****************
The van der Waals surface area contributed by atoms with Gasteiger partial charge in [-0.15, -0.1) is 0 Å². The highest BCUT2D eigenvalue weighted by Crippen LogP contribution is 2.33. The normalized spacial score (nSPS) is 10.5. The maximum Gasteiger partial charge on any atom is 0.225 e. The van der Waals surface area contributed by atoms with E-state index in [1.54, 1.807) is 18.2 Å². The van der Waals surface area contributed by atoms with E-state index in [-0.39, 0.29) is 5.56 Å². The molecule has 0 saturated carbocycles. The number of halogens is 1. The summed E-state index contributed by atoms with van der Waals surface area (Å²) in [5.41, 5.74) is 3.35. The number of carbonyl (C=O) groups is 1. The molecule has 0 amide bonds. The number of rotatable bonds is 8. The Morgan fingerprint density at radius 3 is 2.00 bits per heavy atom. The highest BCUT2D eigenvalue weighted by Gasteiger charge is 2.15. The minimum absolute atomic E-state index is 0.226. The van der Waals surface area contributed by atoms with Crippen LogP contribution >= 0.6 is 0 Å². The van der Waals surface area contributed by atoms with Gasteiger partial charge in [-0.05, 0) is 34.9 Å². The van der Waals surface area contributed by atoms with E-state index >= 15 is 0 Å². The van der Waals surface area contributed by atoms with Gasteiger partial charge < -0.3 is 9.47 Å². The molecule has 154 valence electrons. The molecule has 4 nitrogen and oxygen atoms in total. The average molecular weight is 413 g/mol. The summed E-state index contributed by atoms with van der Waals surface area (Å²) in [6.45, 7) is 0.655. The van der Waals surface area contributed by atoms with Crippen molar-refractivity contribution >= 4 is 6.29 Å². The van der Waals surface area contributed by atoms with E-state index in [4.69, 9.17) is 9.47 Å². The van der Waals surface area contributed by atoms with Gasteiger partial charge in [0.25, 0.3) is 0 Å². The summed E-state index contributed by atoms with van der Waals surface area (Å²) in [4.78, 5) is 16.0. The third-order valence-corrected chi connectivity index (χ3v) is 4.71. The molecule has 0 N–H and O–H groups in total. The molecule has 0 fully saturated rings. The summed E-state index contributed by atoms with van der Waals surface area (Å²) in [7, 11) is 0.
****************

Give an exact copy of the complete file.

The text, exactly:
The van der Waals surface area contributed by atoms with Gasteiger partial charge in [-0.15, -0.1) is 0 Å². The highest BCUT2D eigenvalue weighted by Crippen LogP contribution is 2.33. The normalized spacial score (nSPS) is 10.5. The maximum Gasteiger partial charge on any atom is 0.225 e. The van der Waals surface area contributed by atoms with E-state index in [1.54, 1.807) is 18.2 Å². The van der Waals surface area contributed by atoms with E-state index in [-0.39, 0.29) is 5.56 Å². The molecule has 0 saturated carbocycles. The number of halogens is 1. The summed E-state index contributed by atoms with van der Waals surface area (Å²) in [5.41, 5.74) is 3.35. The number of carbonyl (C=O) groups is 1. The molecule has 0 amide bonds. The number of rotatable bonds is 8. The Morgan fingerprint density at radius 3 is 2.00 bits per heavy atom. The highest BCUT2D eigenvalue weighted by Gasteiger charge is 2.15. The minimum absolute atomic E-state index is 0.226. The van der Waals surface area contributed by atoms with Crippen LogP contribution >= 0.6 is 0 Å². The van der Waals surface area contributed by atoms with Gasteiger partial charge in [-0.05, 0) is 34.9 Å². The van der Waals surface area contributed by atoms with E-state index >= 15 is 0 Å². The van der Waals surface area contributed by atoms with Gasteiger partial charge < -0.3 is 9.47 Å². The molecule has 154 valence electrons. The molecule has 4 nitrogen and oxygen atoms in total. The average molecular weight is 413 g/mol. The summed E-state index contributed by atoms with van der Waals surface area (Å²) in [6.45, 7) is 0.655. The van der Waals surface area contributed by atoms with Crippen molar-refractivity contribution >= 4 is 6.29 Å². The van der Waals surface area contributed by atoms with E-state index in [4.69, 9.17) is 9.47 Å². The van der Waals surface area contributed by atoms with Gasteiger partial charge in [0.25, 0.3) is 0 Å². The summed E-state index contributed by atoms with van der Waals surface area (Å²) in [4.78, 5) is 16.0. The third-order valence-corrected chi connectivity index (χ3v) is 4.71. The molecule has 0 N–H and O–H groups in total. The molecule has 0 fully saturated rings. The summed E-state index contributed by atoms with van der Waals surface area (Å²) in [7, 11) is 0.